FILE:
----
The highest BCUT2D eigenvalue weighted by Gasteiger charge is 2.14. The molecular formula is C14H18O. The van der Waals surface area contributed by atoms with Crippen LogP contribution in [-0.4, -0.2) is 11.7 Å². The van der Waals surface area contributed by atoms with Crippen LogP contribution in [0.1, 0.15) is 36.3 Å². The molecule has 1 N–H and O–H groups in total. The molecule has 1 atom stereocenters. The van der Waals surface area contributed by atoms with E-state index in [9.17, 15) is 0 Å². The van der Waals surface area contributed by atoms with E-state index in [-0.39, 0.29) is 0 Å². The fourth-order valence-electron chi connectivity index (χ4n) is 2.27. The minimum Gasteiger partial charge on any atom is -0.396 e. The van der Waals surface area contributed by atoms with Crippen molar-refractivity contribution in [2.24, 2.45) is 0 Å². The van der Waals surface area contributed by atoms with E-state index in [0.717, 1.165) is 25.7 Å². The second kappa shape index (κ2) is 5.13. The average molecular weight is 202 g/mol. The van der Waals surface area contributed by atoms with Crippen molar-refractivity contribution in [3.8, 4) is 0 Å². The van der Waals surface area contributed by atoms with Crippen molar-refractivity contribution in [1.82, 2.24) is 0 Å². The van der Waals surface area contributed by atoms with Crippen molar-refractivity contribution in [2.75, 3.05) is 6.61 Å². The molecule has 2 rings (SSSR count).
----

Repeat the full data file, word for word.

The highest BCUT2D eigenvalue weighted by Gasteiger charge is 2.14. The molecular formula is C14H18O. The van der Waals surface area contributed by atoms with Crippen LogP contribution in [-0.4, -0.2) is 11.7 Å². The van der Waals surface area contributed by atoms with Crippen LogP contribution in [0.1, 0.15) is 36.3 Å². The molecule has 1 N–H and O–H groups in total. The molecule has 1 atom stereocenters. The van der Waals surface area contributed by atoms with E-state index in [9.17, 15) is 0 Å². The van der Waals surface area contributed by atoms with E-state index in [-0.39, 0.29) is 0 Å². The fourth-order valence-electron chi connectivity index (χ4n) is 2.27. The minimum Gasteiger partial charge on any atom is -0.396 e. The van der Waals surface area contributed by atoms with Crippen molar-refractivity contribution in [2.24, 2.45) is 0 Å². The van der Waals surface area contributed by atoms with E-state index in [0.717, 1.165) is 25.7 Å². The second kappa shape index (κ2) is 5.13. The average molecular weight is 202 g/mol. The van der Waals surface area contributed by atoms with Crippen molar-refractivity contribution in [3.8, 4) is 0 Å². The van der Waals surface area contributed by atoms with Crippen molar-refractivity contribution in [1.82, 2.24) is 0 Å². The van der Waals surface area contributed by atoms with Crippen molar-refractivity contribution in [2.75, 3.05) is 6.61 Å². The molecule has 2 rings (SSSR count).